Florida Child Support Collections and Fees
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UPDATED: Feb 20, 2013
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While most income is subject to withholding, Florida wage garnishment laws provide special treatment for lump-sum payments owed to a noncustodial parent subject to child support collections. Most of these lump-sum payments do not have to be reported, with a couple of exceptions. However, an employer should be aware that they are bound by Florida child support collections law to enforce wage garnishment on an employee’s regular income. The penalties for failing to enforce child support garnishment are heavy, and include being liable for a civil action as well as for civil penalties.
Income Subject to Withholding for Child Support Garnishment
While a noncustodial parent must consider any source of income as subject to the support order, some of their income is protected by state withholding limits. Florida defines income as any form of payment from an individual, private entity, or any unit or branch of government. Payment includes wages, salary, commissions, bonuses, workers’ compensation, retirement benefits, disability benefits, annuity benefits, compensation as an independent contractor, pensions, dividends, interest, royalties, and trusts.
Bonuses and Other Lump Sum Payments
In general, Florida law does not require that an employer report a lump-sum payment that is due to an employee to the agency issuing a support order. However, there are a couple of exceptions to this general rule. First, a bonus is treated differently for withholding purposes. A bonus means a one-time payment that is in addition to the employee’s regular compensation. A bonus does not include commission payments. The support order may include a stipulation that if and when a bonus is owed to the employee, an arrearage payment is to be deducted up to the full amount of the bonus. Secondly, a workers’ compensation lump-sum settlement cannot be paid out to an employee or their attorney until they provide the judge presiding over the workers’ compensation claim with a written letter from the Department of Finance. This letter should state whether the employee owes support, and if so, how much is due.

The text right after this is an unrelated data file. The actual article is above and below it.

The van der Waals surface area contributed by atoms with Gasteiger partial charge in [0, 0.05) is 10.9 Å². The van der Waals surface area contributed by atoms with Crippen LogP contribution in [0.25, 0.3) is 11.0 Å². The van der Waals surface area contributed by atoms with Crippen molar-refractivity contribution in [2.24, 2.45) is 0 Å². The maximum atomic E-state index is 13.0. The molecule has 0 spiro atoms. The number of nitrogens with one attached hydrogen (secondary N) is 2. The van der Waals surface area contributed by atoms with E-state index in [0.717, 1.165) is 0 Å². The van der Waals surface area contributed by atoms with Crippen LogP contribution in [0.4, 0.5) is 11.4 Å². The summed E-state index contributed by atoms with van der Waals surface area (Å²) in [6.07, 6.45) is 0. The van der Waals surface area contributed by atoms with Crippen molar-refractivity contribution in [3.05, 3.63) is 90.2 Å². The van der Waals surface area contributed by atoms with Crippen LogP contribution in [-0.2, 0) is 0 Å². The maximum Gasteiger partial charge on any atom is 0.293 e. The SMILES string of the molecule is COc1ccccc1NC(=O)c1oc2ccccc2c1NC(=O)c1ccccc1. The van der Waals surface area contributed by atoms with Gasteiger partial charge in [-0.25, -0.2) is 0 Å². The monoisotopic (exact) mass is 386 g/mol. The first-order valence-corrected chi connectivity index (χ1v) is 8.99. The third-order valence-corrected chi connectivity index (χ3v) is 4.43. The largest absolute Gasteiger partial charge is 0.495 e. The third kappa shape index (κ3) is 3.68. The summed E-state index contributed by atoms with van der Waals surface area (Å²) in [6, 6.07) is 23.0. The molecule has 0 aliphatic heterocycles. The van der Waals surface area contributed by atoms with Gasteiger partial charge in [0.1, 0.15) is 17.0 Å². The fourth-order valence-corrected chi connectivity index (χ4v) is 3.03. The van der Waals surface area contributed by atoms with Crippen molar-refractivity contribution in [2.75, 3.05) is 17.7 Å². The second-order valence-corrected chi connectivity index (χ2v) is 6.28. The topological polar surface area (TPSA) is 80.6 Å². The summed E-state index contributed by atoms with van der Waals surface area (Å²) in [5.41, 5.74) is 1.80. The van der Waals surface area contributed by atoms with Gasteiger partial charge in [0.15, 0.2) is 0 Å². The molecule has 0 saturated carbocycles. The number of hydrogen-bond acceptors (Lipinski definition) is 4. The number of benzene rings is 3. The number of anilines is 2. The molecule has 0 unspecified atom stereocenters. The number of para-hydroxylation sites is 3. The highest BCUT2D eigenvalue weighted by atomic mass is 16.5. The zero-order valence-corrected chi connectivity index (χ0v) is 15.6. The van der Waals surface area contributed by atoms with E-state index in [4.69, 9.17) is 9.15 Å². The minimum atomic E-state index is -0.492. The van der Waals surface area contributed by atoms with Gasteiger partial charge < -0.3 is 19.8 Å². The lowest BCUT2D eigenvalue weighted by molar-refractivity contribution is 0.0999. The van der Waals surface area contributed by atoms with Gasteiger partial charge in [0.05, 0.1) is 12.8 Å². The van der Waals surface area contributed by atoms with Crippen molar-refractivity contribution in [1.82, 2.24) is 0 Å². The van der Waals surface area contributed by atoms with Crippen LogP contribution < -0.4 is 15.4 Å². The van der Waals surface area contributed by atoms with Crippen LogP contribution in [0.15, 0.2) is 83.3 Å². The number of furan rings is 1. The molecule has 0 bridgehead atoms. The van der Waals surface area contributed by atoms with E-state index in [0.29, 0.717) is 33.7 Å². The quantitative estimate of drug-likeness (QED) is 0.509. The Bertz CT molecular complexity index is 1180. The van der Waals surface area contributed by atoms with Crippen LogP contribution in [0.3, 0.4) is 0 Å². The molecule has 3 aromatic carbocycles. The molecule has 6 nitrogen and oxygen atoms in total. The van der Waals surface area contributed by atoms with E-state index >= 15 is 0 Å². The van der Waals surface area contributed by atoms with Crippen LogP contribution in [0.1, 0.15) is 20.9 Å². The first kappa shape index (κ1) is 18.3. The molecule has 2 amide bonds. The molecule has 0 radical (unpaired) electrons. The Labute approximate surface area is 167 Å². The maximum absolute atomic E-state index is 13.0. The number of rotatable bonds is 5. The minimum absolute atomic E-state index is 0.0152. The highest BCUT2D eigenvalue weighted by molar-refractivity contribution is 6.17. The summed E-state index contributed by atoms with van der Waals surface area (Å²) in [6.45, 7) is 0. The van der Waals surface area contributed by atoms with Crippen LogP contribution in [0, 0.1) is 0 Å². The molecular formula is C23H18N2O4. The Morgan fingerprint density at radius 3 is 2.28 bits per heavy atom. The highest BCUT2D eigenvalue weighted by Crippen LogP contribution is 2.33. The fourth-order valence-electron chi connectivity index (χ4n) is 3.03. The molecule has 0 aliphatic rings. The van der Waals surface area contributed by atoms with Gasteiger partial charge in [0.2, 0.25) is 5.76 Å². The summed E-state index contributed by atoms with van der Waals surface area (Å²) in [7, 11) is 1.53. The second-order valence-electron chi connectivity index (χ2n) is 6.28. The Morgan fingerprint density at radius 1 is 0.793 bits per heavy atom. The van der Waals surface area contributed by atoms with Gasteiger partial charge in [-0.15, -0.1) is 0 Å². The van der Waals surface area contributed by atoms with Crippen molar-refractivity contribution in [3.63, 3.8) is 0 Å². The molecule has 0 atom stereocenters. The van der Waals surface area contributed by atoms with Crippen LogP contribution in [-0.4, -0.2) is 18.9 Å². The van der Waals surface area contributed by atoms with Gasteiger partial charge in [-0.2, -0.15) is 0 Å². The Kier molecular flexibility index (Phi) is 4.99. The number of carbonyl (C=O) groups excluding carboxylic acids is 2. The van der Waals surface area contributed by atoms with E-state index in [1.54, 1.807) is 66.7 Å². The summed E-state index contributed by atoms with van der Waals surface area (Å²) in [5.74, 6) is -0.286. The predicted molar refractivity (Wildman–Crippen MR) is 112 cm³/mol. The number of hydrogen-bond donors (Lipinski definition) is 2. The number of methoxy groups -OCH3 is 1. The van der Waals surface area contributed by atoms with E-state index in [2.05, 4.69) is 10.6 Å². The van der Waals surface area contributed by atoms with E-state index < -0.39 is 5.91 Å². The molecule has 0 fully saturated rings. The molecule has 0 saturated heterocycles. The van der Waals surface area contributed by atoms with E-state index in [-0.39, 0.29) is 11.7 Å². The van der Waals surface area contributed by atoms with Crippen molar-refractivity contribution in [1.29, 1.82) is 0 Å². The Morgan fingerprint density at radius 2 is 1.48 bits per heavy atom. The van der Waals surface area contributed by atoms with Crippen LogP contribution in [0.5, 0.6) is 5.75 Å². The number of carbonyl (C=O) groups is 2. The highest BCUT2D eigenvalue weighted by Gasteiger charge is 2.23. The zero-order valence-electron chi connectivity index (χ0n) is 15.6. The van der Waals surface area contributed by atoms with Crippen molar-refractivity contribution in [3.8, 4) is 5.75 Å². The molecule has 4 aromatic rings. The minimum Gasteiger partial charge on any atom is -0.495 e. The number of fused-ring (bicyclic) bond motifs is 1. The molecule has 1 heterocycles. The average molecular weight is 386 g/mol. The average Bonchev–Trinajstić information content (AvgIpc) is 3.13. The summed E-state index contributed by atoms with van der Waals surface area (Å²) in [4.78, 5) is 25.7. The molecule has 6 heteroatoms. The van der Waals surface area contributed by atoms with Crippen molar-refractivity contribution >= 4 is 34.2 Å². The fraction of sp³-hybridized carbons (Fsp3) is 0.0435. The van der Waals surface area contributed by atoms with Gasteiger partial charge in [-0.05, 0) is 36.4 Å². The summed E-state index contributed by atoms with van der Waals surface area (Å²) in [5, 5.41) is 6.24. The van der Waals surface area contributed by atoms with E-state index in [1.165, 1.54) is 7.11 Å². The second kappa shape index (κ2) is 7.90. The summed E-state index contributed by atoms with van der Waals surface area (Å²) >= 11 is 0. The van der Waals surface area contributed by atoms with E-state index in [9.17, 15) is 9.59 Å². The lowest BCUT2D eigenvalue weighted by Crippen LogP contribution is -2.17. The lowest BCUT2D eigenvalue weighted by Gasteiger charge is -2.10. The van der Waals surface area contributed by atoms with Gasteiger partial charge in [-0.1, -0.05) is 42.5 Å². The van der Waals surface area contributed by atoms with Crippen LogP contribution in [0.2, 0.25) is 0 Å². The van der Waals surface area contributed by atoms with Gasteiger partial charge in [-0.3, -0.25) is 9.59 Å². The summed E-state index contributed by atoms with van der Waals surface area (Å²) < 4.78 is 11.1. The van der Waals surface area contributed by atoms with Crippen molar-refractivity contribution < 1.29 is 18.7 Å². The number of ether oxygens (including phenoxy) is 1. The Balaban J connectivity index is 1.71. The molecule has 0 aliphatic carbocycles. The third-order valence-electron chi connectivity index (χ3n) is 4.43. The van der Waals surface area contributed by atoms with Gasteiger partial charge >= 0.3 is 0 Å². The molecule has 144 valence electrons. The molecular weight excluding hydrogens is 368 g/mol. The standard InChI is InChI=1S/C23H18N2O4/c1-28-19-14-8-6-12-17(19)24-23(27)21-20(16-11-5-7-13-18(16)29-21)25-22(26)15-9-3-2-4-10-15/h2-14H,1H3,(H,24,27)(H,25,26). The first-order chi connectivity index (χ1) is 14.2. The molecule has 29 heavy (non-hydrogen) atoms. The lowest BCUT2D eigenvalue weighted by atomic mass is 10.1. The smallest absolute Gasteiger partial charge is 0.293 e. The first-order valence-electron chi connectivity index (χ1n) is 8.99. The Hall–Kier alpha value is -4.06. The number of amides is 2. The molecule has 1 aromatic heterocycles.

Termination of Employment
When an employee subject to a support order terminates their employment with the employer, the employer must immediately notify the issuing agency. The employer should send a copy of the order with the company name, employee name and last known address, and the date of termination. The employer should also include the new employer’s address, if known. Because pension payments are included within the definition of “income,” the employer must also notify the issuing agency if the employee retires and will be receiving any pension payments. The employer should send the issuing agency the address of the pension administrator.
For the first deduction made and remitted, an employer may charge up to $5 in administrative fees. Thereafter, a maximum of $2 may be charged per deduction. The fee should come out of the employee’s wages, and not the support payment. While the combined total of the support payment and the administrative fee can never exceed the maximum withholding limits, this administrative fee does take priority over the support payment, and should be allocated first.
Penalty for Noncompliance
If an employer fails to deduct and remit the support payment due, the employer will be held liable for the missed payment(s), as well as costs, interest, and reasonable attorneys’ fees. In addition, the employer may be subject to a civil penalty for up to $250 for the first violation, and up to $500 thereafter. These penalties will be paid to whoever is enforcing the order, which will generally be the obligee of the payment or the issuing agency.
Florida State Office of Child Support – Contact Information
Department of Revenue
Division of Child Support Enforcement
P.O. Box 8030
Tallahassee, FL 32312-2603
Phone: (850) 488-5050
Fax: (850) 488-4401